NASA’s Space Life Sciences Directorate began it’s open innovation journey/mission over 10 years ago. Researchers examined the results to closely track and study the opportunities and challenges involved with open innovation in an R&D organization over time. They also tracked NASA’s attempts at solving 14 different innovation problems using both a traditional collaborative R&D model, led by NASA’s in-house experts, as well as online open innovation platforms that leveraged crowdsourcing platforms to offer challenges to non-domain experts.
The Results Were a Win for NASA’s Open Innovation Efforts
Researchers found within the first year that using open innovation and crowdsourcing platforms led to relatively fast solutions. Three of the 14 issues were solved quickly, with one solution being found in as little as three months. It quickly became clear that a compelling argument for using open innovation could be made.
Yet it Was Met with Resistance
One of the things that surprised the researchers the most was the resistance NASA encountered when trying to implement the newly found, open-source solutions. Researchers admitted it took them months to figure out what was holding up the implementation process.
It turns out that the internal solutions teams at NASA — those who were tasked with solving innovation issues — were hesitant to implement the solutions provided by the outside network of solvers. Some of the reasons encountered included issues involving budget, process and procedures.
The solutions were there, but the will to use them was not.
After months of observation and study, researchers discovered the core issue behind the resistance: some internal scientists and engineers believed open innovation to be a threat to their identity as problem solvers for the organization. This issue was so compelling that researchers remained at NASA for two more years to learn more about it and find a solution.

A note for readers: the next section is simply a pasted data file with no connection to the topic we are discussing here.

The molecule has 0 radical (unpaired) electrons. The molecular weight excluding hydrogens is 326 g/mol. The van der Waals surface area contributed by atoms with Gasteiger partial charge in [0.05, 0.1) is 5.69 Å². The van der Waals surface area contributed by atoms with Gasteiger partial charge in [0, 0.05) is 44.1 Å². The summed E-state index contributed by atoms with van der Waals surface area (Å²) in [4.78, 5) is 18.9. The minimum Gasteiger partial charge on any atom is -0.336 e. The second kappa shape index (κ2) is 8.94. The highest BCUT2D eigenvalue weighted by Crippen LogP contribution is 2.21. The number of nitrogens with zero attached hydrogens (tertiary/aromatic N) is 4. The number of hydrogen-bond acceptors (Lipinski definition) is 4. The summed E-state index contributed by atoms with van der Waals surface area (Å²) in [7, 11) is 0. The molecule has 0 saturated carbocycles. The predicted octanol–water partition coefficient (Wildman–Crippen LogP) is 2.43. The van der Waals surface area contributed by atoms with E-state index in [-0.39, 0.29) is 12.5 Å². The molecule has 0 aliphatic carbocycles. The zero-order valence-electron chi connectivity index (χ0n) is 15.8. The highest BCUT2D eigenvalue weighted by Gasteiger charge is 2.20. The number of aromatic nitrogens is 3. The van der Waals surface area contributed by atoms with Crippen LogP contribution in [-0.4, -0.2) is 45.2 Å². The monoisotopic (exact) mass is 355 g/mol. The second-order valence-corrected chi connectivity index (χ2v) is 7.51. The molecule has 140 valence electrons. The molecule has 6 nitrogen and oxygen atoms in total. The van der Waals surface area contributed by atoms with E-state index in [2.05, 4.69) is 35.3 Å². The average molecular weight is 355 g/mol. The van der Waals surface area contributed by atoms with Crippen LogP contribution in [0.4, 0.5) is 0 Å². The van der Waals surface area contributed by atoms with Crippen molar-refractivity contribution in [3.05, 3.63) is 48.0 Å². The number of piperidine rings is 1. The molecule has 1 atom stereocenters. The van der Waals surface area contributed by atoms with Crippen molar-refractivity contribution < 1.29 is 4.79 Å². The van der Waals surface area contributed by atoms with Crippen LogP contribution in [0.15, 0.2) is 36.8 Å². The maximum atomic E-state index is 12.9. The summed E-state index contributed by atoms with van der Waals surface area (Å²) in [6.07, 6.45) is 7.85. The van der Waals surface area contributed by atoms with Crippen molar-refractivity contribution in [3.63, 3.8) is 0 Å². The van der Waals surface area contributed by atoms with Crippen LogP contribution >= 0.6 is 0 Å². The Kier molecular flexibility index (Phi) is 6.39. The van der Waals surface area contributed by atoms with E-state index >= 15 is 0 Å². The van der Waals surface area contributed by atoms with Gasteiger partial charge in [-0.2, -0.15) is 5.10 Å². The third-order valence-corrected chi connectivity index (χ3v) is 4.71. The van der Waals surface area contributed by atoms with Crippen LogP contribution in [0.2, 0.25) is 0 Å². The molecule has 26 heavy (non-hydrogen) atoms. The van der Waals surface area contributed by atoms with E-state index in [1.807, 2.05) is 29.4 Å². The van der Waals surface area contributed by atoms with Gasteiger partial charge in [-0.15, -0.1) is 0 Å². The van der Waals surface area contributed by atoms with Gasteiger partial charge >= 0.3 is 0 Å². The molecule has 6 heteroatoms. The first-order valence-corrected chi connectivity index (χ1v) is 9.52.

The Solution to the Problem of Implementing Crowdsourced Solutions
The underlying problem was one of identity. NASA scientists viewed themselves as “problem solvers.” But if the problems were being solved by those outside the organization, it presented an existential issue for internal problem solver? How can a problem solver be a problem solver if they are outsourcing their innovation solutions?
The Difference Between Being a Problem Solver and a Solution Seeker
The solution to this existential conundrum lied in how organizations like NASA define and reward their internal teams of scientists and engineers. If innovators are seen as problem solvers, their entire purpose is to solve the issues themselves. They are rewarded for creating and implementing a solution. But, if they are defined as “solution seekers,” they can expand their own personal and professional value by being additionally tasked with finding solutions. The organization is not solely relying on them to solve the problem, they are relying on them to find the solution by whatever means needed. This opens the door to the benefits of open innovation. Internal innovation teams should be rewarded for finding solutions even if they leverage outside sources and problem solver networks. This allows scientists to take a step back and focus on the big picture of “how can the issue be solved?” rather than the more personal issue of “how can I solve the issue?”
The Lab is My World vs. The World is my Lab
Open innovation presents a whole new world of resources for innovation teams. When internal scientists focus on finding, rather than creating, solutions, and are rewarded for doing so, success can be found quickly. It’s incumbent upon organizations to reward innovation teams who learn to step outside the lab and find solutions wherever they can.
Read the full NASA study here.